Thome has talked about wanting to return to Minnesota and general manager Bill Smith told Christensen that the Twins still hope to re-sign him, but clearly the two sides are far apart on money or contract length. Thome's projected role could also be a factor, because if he re-signs and Justin Morneau is healthy the Twins would have five hitters for four lineup spots, which is the same logjam that led to Thome starting just 34 of 84 games prior to Morneau's concussion.

If the Twins are offering him only a part-time gig and won't pay a premium or make a two-year commitment it makes sense that other teams have entered the mix for Thome, who was one of the most valuable hitters in the league last season while earning just $2 million. Thome also isn't an ideal fit for the Twins' lefty heavy lineup because he's a left-handed bat who should be on the bench versus most left-handed pitching.

However, handedness is a secondary concern that should come well behind overall production and Thome is the best bat available. For instance Guerrero, who Thome would be replacing as the DH in Texas, is a right-handed hitter, but his OPS was 200 points worse than Thome's and he slugged just .426 in the second half before struggling mightily in the playoffs. Swapping out Thome for a righty might make the Twins' lineup more balanced, but it won't make it better.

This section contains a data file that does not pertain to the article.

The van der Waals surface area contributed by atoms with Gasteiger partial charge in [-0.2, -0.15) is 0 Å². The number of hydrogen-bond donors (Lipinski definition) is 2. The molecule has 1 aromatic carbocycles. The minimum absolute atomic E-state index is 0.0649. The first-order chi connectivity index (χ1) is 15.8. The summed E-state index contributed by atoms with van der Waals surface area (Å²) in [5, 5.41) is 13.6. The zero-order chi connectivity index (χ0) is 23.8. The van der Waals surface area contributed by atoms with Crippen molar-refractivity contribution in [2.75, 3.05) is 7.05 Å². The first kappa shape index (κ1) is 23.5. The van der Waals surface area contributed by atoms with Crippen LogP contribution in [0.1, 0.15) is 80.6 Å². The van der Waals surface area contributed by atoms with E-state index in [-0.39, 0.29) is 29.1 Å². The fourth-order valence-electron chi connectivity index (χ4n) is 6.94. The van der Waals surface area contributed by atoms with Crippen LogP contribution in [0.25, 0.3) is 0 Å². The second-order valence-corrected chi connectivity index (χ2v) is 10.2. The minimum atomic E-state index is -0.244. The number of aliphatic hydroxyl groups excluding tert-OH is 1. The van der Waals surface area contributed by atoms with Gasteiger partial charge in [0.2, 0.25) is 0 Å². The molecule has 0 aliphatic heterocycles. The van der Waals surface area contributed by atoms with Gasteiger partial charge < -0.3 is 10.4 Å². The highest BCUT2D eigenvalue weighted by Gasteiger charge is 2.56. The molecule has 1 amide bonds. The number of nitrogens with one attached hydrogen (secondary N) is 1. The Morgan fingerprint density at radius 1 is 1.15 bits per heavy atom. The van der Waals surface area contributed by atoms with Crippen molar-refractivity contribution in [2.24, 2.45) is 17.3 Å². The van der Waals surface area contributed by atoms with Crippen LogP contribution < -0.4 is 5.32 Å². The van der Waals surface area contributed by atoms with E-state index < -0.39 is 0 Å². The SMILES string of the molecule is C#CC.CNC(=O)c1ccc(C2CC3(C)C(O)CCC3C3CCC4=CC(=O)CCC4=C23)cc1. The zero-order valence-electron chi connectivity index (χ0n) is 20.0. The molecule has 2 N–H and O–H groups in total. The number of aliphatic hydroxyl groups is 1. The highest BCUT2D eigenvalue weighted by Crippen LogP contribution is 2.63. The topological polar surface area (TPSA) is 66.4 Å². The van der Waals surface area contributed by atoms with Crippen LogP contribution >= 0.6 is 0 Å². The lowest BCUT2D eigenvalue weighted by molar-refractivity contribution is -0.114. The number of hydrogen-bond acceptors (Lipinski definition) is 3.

• For much of the offseason the Nationals were believed to be the Twins' main competition for Carl Pavano, but last week general manager Mike Rizzo downplayed Washington's interest in Pavano, claiming "we haven’t talked to his agent since the winter meetings." Shortly after that reports began to surface that Pavano and the Twins were closing in on a two-year deal, but no new developments have emerged yet this week.

Pavano is a 35-year-old with an extensive injury history and the second-lowest strikeout rate in baseball last season among all pitchers with more than 180 innings, so even a two-year deal is a big risk for a team that could let him walk and fill the rotation with Francisco Liriano, Scott Baker, Kevin Slowey, Brian Duensing, and Nick Blackburn. Beyond that, by re-signing him the Twins would be passing on two compensatory draft picks.

I'd probably let Pavano walk, take the draft picks, spend the money on relief help or a veteran bat, and head into the season with the above five-man rotation and Kyle Gibson waiting in the wings at Triple-A, but re-signing him for two years and $15 million or so would be palatable enough. Bringing back Pavano could also enable the Twins to move one of the other starters to the bullpen or use them as trade bait, although those aren't necessarily good things.

• Most of the relievers I highlighted early in the offseason as potential low-cost bullpen targets are now off the market and many of them signed cheaply enough that they would have made sense for the Twins. Here are the statuses of the 13 relievers I suggested the Twins pursue:

D.J. Carrasco - Signed two-year, $2.5 million deal with Mets
Todd Coffey - Unsigned
Octavio Dotel - Signed one-year, $3.5 million deal with Blue Jays
Frank Francisco - Accepted arbitration from Rangers
Bobby Jenks - Signed two-year, $12 million deal with Red Sox
Will Ohman - Signed two-year, $4 million deal with White Sox
Hideki Okajima - Signed one-year, $2.75 million deal with Red Sox